The European Union’s energy security has been severely tested over the past year. August’s Georgian conflict underlined the possible dangers of diversification into the post-Soviet space, with bombs landing in the vicinity of several crucial gas and oil pipelines including South Caucasus and Baku-Supsa, while the Russian-Ukrainian gas stand-off sent shivers across Europe in January.
It is in this context that the European Union officially launched its Eastern Partnership (EaP) proposal in Prague in early May. Rising from the ashes of the EU’s former European Neighbourhood Policy (ENP), this initiative aims to complement the Northern Dimension and the Union for the Mediterranean by providing the EU with a forum for discussing key issues with its eastern neighbours Armenia, Azerbaijan, Belarus, Georgia, Moldova and Ukraine.
Energy security is, naturally, one of the Eastern Partnership’s main priorities. Of particular importance are Ukraine and Azerbaijan, the former a major transit country responsible for transiting 80 per cent of Russian and Central Asian gas exports, the latter an emerging regional hydrocarbon exporter and gatekeeper to the strategically important gas reserves of Turkmenistan. Going much further than the initial European Neighbourhood Policy, the EaP aims to increase the ‘energy interdependence’ between the EU and its Eastern partners via institutional mechanisms including the Energy Community as well as strategic projects such as the EU’s flagship gas diversification project, the Nabucco pipeline, and the extension of the continental European electricity grid.
While Brussels presents the Eastern Partnership as a simple tool of formalised co-operation, the perceived contradictions between words and deeds in Brussels are considered by the Kremlin as stealth realpolitik based on double standards promoting the exercise of geopolitical and economic leverage in its ‘zone of privileged interest’.
By pushing for an EaP energy security policy that Russia believes to be detrimental to its interests, the European Union will inadvertently exacerbate a zero-sum game in the region. Moscow will feel forced to use its economic and political leverage to spoil any EU advances in order to protect its own position. Russia’s critical reaction to its exclusion from the recent Brussels-Kiev deal on Ukraine’s gas pipeline, in addition to Gazprom’s offer to buy all future Azeri natural gas exports in order to choke off the Nabucco pipeline, more than hints at its ability and willingness to do so.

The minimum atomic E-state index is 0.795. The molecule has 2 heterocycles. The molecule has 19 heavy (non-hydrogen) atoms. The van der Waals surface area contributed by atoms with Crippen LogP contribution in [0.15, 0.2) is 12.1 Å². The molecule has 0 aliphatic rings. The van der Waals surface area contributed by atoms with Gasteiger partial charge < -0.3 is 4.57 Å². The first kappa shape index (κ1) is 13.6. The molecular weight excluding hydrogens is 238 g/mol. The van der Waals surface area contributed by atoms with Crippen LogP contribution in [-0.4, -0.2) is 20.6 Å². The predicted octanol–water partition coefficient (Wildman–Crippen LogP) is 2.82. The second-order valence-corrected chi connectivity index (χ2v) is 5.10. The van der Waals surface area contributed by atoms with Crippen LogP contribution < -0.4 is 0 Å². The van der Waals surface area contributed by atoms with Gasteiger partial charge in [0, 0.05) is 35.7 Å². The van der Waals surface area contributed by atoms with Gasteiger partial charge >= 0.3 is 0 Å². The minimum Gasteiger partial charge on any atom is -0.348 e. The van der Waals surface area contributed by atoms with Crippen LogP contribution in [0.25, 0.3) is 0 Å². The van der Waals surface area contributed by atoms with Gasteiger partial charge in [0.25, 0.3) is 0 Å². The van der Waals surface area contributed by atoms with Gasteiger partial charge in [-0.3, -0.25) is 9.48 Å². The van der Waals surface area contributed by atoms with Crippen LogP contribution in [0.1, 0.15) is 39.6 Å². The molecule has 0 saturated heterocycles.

Besides cementing geopolitical rivalry, competing EU and Russian policies in the region also create an unnecessary duplication of projects which can undermine both efficiency and commercial attractiveness. Examples include the Nabucco and South Stream gas pipelines and the EU’s plan to unilaterally extend its UCTE electricity grid to include countries such as Ukraine and Moldova instead of promoting the merger of the EU grid with the Russian Rim or IPS/UPS electricity system. The latter is not only bound to aggravate Moscow but also wastes the enormous commercial opportunity of building the world’s largest joint liberalised electricity market.
The European Union must realise that it needs a comprehensive and pragmatic engagement with the region, which includes both the Eastern Partnership countries as well as the Russian Federation. It would be unrealistic to solve the region’s energy security without its main supplier, Russia. Ideally, Brussels should consider linking the EU-Russia Partnership and Co-operation Agreement (PCA) with its Eastern Partnership initiative.
Such a policy could foster co-operation on a practical, functional, and non-politicised basis in order to overcome geopolitical rivalries. Not only would such an initiative enjoy a broader mandate but it would also check the zero-sum thinking that continues to plague the region, contributing to its instability. Without engaging the region constructively in co-operation with the Russian Federation, the European Union will continue to find itself struggling to design new initiatives for the region, consigning the EaP to the same historical dustbin as its predecessors.
Roderick Kefferpütz is responsible for Energy Policy at the EU Regional Office of the Heinrich Böll Foundation, a think-tank affiliated with the German Green Party.
Danila Bochkarev manages the EastWest Institute’s (EWI) Resource and Climate Security Project.
The views expressed are the sole responsibility of the authors and do not necessarily reflect the views of their organisations.
The article was first published in the European Voice.